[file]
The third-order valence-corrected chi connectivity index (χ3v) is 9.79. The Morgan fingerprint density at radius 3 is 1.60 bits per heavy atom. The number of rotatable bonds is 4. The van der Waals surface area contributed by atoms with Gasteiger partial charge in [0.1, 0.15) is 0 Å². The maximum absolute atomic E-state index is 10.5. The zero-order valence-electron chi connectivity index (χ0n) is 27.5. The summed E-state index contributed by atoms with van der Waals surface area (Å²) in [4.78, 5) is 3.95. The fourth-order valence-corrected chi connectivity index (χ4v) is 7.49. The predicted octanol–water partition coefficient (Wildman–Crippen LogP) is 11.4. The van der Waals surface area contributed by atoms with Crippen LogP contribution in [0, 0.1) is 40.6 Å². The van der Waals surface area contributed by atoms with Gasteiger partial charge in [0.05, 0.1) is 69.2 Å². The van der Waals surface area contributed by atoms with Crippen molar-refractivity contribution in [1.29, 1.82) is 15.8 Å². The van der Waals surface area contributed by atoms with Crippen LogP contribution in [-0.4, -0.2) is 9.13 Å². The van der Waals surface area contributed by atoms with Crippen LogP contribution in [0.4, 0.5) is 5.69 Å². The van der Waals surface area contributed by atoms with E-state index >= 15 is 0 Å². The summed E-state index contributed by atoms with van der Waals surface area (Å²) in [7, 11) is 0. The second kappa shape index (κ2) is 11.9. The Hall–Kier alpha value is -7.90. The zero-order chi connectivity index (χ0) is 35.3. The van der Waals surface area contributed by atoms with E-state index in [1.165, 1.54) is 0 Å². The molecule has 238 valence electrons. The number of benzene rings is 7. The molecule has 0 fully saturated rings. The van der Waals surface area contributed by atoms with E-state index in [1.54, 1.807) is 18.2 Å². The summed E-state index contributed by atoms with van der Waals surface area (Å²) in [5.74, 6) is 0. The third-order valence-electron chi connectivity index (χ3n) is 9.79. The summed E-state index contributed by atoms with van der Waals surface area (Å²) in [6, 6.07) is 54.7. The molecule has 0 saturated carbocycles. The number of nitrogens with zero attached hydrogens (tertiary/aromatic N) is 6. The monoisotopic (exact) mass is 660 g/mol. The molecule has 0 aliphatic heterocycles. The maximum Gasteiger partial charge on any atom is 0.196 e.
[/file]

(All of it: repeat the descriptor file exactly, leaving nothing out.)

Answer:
The third-order valence-corrected chi connectivity index (χ3v) is 9.79. The Morgan fingerprint density at radius 3 is 1.60 bits per heavy atom. The number of rotatable bonds is 4. The van der Waals surface area contributed by atoms with Gasteiger partial charge in [0.1, 0.15) is 0 Å². The maximum absolute atomic E-state index is 10.5. The zero-order valence-electron chi connectivity index (χ0n) is 27.5. The summed E-state index contributed by atoms with van der Waals surface area (Å²) in [4.78, 5) is 3.95. The fourth-order valence-corrected chi connectivity index (χ4v) is 7.49. The predicted octanol–water partition coefficient (Wildman–Crippen LogP) is 11.4. The van der Waals surface area contributed by atoms with Crippen LogP contribution in [0, 0.1) is 40.6 Å². The van der Waals surface area contributed by atoms with Gasteiger partial charge in [0.05, 0.1) is 69.2 Å². The van der Waals surface area contributed by atoms with Crippen molar-refractivity contribution in [1.29, 1.82) is 15.8 Å². The van der Waals surface area contributed by atoms with Crippen LogP contribution in [-0.4, -0.2) is 9.13 Å². The van der Waals surface area contributed by atoms with Crippen LogP contribution in [0.4, 0.5) is 5.69 Å². The van der Waals surface area contributed by atoms with E-state index >= 15 is 0 Å². The summed E-state index contributed by atoms with van der Waals surface area (Å²) in [7, 11) is 0. The second kappa shape index (κ2) is 11.9. The Hall–Kier alpha value is -7.90. The zero-order chi connectivity index (χ0) is 35.3. The van der Waals surface area contributed by atoms with E-state index in [1.165, 1.54) is 0 Å². The molecule has 238 valence electrons. The number of benzene rings is 7. The molecule has 0 fully saturated rings. The van der Waals surface area contributed by atoms with E-state index in [1.54, 1.807) is 18.2 Å². The summed E-state index contributed by atoms with van der Waals surface area (Å²) in [5.74, 6) is 0. The third-order valence-electron chi connectivity index (χ3n) is 9.79. The summed E-state index contributed by atoms with van der Waals surface area (Å²) in [6, 6.07) is 54.7. The molecule has 0 saturated carbocycles. The number of nitrogens with zero attached hydrogens (tertiary/aromatic N) is 6. The monoisotopic (exact) mass is 660 g/mol. The molecule has 0 aliphatic heterocycles. The maximum Gasteiger partial charge on any atom is 0.196 e.